And Man Created God: A History of the World at the Time of Jesus

And Man Created God A History of the World at the Time of Jesus A groundbreaking history of the age when empires used religions to become powerful and religions used empires to spread their message At the end of the first century BC the world was full of gods Tho

  • Title: And Man Created God: A History of the World at the Time of Jesus
  • Author: Selina O'Grady
  • ISBN: 9781250016812
  • Page: 224
  • Format: Hardcover
  • A groundbreaking history of the age when empires used religions to become powerful and religions used empires to spread their message At the end of the first century BC, the world was full of gods Thousands of them jostled, competed and merged with one another In Syria ecstatic devotees castrated themselves in the streets so as to become priests of Atargatis In Galilee,A groundbreaking history of the age when empires used religions to become powerful and religions used empires to spread their message At the end of the first century BC, the world was full of gods Thousands of them jostled, competed and merged with one another In Syria ecstatic devotees castrated themselves in the streets so as to become priests of Atargatis In Galilee, holy men turned oil into wine and claimed to be the Messiah Kings, queens, and emperors were riding on the backs of these religions to increase their power.And Man Created God considers how and why religious belief has had such an immense impact on human history by identifying the roots of belief within societies O Grady looks at the whole world during one short period and asks a specific question Why did Christianity grow so quickly and become the predominant world religion The beliefs held by a tiny Jewish sect in an obscure corner of the then mighty Roman Empire would have seemed doomed to disappear within a few generations Instead, they became the official religion of the Empire What was it about Christian ideas that appealed to people in so many different cultures at that time Beginning in Rome, expanding her review out to Gaul, Germania, North Africa, the Near East, Persia, and beyond to China, the author sifts through the economic, political and sociocultural facts to understand why some ideas die and others thrive in a thrilling new work of history.

    One thought on “And Man Created God: A History of the World at the Time of Jesus”

    1. BIAS ALERT: I am the author's literary agent. I love both the book and the author. That is why I represent them. So please don't annoy me by expecting objectivity.

    2. I thought this book was really well written and engaging, but it was just too much. As a religious studies minor, I would say this book was a semester long class, crammed into one book. She did try to keep the chapters and the different countries/religions linked in a way that made sense to the narrative, but it got choppy at times. She spent a lot of time in China and barely any in India when both should have been fleshed out equally. Also, the subtitle of adding Jesus was a good gimmick, but J [...]

    3. The book gives a nice overview of religions in the world at the time of Jesus. The main idea behind the book is to describe how empires and religions use each other to prosper. I don't really need to be convinced that this is a reasonable idea, but I don't think I would be more convinced because of this book. For that, it is a bit too shallow. There are, however, some ideas that seem self-evident, like how some religions are more compatible with empires than others. For instance, universalist re [...]

    4. My pleasure in this work betrays my attraction for works which in some way help contextualise specific times in history. In this case, the period in question is “the time of Jesus”, an ambiguous phrase — it could refer specifically to the time the so-called historical Jesus is supposed to have lived on earth (i.e. from ca. 4 BCE to ca. 33 CE) while others could argue that it refers to the whole of the Common Era until the present, and continuing into the future. O’Grady uses the traditio [...]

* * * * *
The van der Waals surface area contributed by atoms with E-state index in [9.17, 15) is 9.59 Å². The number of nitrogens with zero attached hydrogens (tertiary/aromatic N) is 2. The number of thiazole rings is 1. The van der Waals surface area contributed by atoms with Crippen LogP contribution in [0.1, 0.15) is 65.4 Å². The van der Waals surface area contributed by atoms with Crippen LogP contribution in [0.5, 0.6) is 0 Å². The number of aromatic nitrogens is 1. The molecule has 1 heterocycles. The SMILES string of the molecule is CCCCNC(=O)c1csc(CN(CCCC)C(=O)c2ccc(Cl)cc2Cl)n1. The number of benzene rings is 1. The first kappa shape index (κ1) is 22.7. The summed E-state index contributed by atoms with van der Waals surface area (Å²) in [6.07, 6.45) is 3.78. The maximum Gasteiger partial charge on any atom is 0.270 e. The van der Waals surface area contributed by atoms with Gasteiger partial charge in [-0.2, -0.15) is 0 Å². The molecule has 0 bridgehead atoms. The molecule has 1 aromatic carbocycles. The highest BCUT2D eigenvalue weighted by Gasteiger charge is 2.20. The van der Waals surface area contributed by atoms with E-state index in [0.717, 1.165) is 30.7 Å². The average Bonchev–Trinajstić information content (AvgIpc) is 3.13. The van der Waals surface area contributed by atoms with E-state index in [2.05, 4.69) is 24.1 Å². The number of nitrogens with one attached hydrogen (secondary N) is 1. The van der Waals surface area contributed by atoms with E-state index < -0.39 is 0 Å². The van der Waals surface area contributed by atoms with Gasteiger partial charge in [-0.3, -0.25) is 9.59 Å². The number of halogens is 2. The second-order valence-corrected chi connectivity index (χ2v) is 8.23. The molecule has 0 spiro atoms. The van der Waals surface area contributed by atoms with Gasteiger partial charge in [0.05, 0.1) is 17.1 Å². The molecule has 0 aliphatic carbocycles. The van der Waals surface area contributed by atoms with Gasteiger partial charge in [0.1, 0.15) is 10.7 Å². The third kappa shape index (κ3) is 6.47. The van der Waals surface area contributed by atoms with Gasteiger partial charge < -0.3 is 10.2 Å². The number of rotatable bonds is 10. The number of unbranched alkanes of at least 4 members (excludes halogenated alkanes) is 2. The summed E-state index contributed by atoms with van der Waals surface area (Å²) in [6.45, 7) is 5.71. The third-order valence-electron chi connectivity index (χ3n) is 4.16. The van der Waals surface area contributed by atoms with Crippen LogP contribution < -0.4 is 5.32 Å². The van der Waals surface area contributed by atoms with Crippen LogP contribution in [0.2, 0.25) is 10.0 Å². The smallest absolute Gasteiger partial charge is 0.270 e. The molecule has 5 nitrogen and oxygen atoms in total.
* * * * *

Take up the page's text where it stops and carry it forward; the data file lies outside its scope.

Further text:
5. This is more miss than hit, a book with a nice idea, whose development of said idea can't be trusted.The premise is to show the rise of some world religions at the same time that much of the "Old World" outside of sub-saharan Africa was under the dominion of just a few large empires.However, O'Grady has several historical and other mistakes that undercut her claims to pursue this thesis in depth.They include:1. Believing that Zoroaster was a historic person;2. Believing Christian myths about the [...]

    6. This book contains frequently interesting historical facts within a completely incoherent logical framework. It's full of unnecessary repetitions and baffling inconsistencies. Definitions are stipulated then ignored. Claims are asserted without argument, then later contradicted. It reads like the first draft of a dissertation: one its supervisor rejected and sent back for further revision.In general, I very much like the idea of interested amateurs engaging with 'scholarly' subjects. I don't min [...]

    7. Actually i have not finished the book, since i had to return it to the libraryI hope to get it back in a few weeks (playing "place a hold")but I am about 60% through it and I liked it. I am not sure if the author is going to come up with some grand theory or the other at the end, but the narrative till now is really snappy and interesting and well researched. I learned new things about Rome and Parthia and India every few pages and I was not totally ignorant going in. Worth a read

    8. The world has in many ways been so utterly defined by the 'Religions of the Book' - Judaism, Christianity and Islam - particularly in the West, that it's important to remember that it wasn't always so and that such a dominance was never inevitable or indeed, at the time of Jesus' birth, even probable. The story of why people turned away from many gods to the worship of one supreme god is as interesting a tale as how it happened, and that is what Selina O'Grady sets out to explore in this book, a [...]


    10. Selina O'Grady's And Man Created God describes how life in the 1st Century was shaped by religion and the ancient empires' use of various religions to maintain power. Greatly informative regarding the creation of the Roman Cult and it's impact on the Roman Empire and its citizens, O'Grady uses the Roman Cult as the foundation for the understanding of every other religion discussed in the book. The reasoning for why different cultures adopted the religions they did and rejected others was well pr [...]